On Tuesday, Rep. Eric Swalwell, infamous for making outrageous statements (remember when he responded to a gun owner who said there would be a war if the government attempted to confiscate guns by tweeting, “And it would be a short war my friend. The government has nukes”) attacked former Acting Director of National Intelligence Richard Grenell by likening him to the infamous Reich Minister of Propaganda of Nazi Germany from 1933 to 1945, Joseph Goebbels.
The vicious name-calling from Grenell was prompted by Grenell chiding various journalists for their reporting on the protests at Lafayette Park, which many journalists reported were peaceful. United States Park Police acting Chief Gregory T. Monahan delivered the facts in a statement, noting that some actions at the protest were not peaceful and the much-claimed charge that the Park Police had used tear gas was incorrect. He wrote:
The United States Park Police (USPP) is committed to the peaceful expression of First Amendment rights. However, this past weekend’s demonstrations at Lafayette Park and across the National Mall included activities that were not part of a peaceful protest, which resulted in injuries to USPP officers in the line of duty, the destruction of public property and the defacing of memorials and monuments. During four days of demonstrations, 51 members of the USPP were injured; of those, 11 were transported to the hospital and released and three were admitted.
Multiple agencies assisted the USPP in responding to and quelling the acts of destruction and violence over the course of the weekend in order to protect citizens and property.
On Monday, June 1, the USPP worked with the United States Secret Service to have temporary fencing installed inside Lafayette Park. At approximately 6:33 pm, violent protestors on H Street NW began throwing projectiles including bricks, frozen water bottles and caustic liquids. The protestors also climbed onto a historic building at the north end of Lafayette Park that was destroyed by arson days prior. Intelligence had revealed calls for violence against the police, and officers found caches of glass bottles, baseball bats and metal poles hidden along the street.
To curtail the violence that was underway, the USPP, following established policy, issued three warnings over a loudspeaker to alert demonstrators on H Street to evacuate the area. Horse mounted patrol, Civil Disturbance Units and additional personnel were used to clear the area. As many of the protestors became more combative, continued to throw projectiles, and attempted to grab officers’ weapons, officers then employed the use of smoke canisters and pepper balls. No tear gas was used by USPP officers or other assisting law enforcement partners to close the area at Lafayette Park. Subsequently, the fence was installed.
Grenell, taking note of Monahan’s statement, tweeted, “Facts matter & we should demand journalism. @CNN, @jaketapper, @RyanLizza, @abbydphillip & @JFKucinich should all correct their previous & erroneous reporting with this ParkPolice statement. They all watched something on TV & then claimed everyone was peaceful. They were wrong.”
Facts matter & we should demand journalism. @cnn, @jaketapper, @RyanLizza, @abbydphillip & @JFKucinich should all correct their previous & erroneous reporting with this Park Police statement. They all watched something on TV & then claimed everyone was peaceful. They were wrong. https://t.co/EplZs9Vymb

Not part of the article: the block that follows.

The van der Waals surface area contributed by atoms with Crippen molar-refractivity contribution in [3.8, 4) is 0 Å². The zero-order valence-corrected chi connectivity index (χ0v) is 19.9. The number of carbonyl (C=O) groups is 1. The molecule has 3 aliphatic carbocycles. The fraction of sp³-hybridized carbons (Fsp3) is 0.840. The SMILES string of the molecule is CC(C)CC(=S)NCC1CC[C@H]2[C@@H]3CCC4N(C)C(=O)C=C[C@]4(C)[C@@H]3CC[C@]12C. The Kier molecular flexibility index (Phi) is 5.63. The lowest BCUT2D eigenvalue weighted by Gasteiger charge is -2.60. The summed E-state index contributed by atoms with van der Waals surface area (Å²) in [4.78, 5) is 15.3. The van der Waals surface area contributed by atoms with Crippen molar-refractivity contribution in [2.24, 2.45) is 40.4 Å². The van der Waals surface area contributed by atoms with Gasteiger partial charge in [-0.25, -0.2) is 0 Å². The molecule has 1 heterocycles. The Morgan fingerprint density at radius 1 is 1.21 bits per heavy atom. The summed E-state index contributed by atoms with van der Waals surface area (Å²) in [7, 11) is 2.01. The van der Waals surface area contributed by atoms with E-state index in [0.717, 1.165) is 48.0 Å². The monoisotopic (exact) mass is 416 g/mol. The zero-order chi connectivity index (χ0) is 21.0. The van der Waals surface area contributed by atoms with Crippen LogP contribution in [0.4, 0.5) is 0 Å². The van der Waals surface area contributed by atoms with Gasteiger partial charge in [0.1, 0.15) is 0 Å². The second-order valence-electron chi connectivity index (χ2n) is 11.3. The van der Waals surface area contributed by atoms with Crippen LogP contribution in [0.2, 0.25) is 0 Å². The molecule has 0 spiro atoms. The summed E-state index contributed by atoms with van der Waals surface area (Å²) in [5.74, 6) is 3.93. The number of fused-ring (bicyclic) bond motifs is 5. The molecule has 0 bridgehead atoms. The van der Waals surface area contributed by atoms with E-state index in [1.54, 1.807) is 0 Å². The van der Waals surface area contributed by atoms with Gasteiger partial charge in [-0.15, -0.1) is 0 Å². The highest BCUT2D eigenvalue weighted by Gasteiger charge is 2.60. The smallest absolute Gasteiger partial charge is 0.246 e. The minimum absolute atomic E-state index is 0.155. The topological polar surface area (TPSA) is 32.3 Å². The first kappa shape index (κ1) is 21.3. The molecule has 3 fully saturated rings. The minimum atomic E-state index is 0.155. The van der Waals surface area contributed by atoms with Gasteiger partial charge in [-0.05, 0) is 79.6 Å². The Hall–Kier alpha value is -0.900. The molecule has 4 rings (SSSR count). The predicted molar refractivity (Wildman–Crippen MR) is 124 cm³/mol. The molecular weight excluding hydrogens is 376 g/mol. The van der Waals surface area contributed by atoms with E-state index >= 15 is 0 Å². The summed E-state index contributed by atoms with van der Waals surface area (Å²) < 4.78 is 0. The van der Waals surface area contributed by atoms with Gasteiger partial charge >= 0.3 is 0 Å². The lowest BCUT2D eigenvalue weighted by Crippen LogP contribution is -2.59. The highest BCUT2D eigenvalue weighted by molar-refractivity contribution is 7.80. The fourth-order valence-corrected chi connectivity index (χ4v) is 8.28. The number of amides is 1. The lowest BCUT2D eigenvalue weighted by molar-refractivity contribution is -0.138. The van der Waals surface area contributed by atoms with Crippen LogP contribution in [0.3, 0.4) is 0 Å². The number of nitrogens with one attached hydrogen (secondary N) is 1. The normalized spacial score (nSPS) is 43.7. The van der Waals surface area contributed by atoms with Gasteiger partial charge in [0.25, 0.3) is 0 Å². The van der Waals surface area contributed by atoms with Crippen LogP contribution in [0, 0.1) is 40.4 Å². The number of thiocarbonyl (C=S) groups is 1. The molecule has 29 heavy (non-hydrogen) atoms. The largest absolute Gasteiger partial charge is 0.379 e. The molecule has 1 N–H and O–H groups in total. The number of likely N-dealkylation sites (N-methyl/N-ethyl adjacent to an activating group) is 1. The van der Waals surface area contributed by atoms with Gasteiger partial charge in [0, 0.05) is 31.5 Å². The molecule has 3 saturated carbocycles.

— Richard Grenell (@RichardGrenell) June 2, 2020
Without addressing the central issue of whether his reporting was indeed erroneous, Lizza took issue with Grenell saying he watched events on TV, writing, “I was at the protest, genius, not watching it on TV. Please correct your erroneous reporting.”
I was at the protest, genius, not watching it on TV. Please correct your erroneous reporting. https://t.co/8v8UcB5Mh7
— Ryan Lizza (@RyanLizza) June 2, 2020
That prompted Swalwell to accuse Grenell of being a spokesman for the Nazi regime of World War II, blathering, “Don’t waste your time, @RyanLizza. @Richardgrenell is Goebbels with a Twitter account.”
— Rep. Eric Swalwell (@RepSwalwell) June 3, 2020
Deeply offended by the use of a Nazi analogy to refer to Grenell, former senator Norm Coleman, the national chairman of the Republican Jewish Coalition released the following statement on behalf of the organization:
Ric has been one of the most strident and effective defenders of the Jewish people and the State of Israel. While political rhetoric can get heated, there is no excuse for ugly comparisons to one of the worst monsters in human history. It demeans the important work that Ric has done — getting Germany to designate Hezbollah as a terrorist organization, starving the terrorist regime in Iran of funds that would be used to finance terror against Israel and the Jewish people, and speaking out in defense of German Jews who were targets of antisemitic attacks.
Swalwell owes a genuine apology to Mr. Grenell, to his constituents whom he has embarrassed, and to the victims of Goebbels whose suffering he minimized by this comparison.
Swalwell refused to apologize for his scurrilous charge, tweeting, “In a few years, my children will be old enough to ask, ‘Dad, what did you do when Trump gassed peaceful protestors for a photo-op at a church?’ The only thing I’ll be sorry for is if I’m not able to say, ‘everything I could to help save our country.’”
In a few years, my children will be old enough to ask, “Dad, what did you do when Trump gassed peaceful protestors for a photo-op at a church?” The only thing I’ll be sorry for is if I’m not able to say, “everything I could to help save our country.” https://t.co/vpmMWeLgJL
— Rep. Eric Swalwell (@RepSwalwell) June 3, 2020
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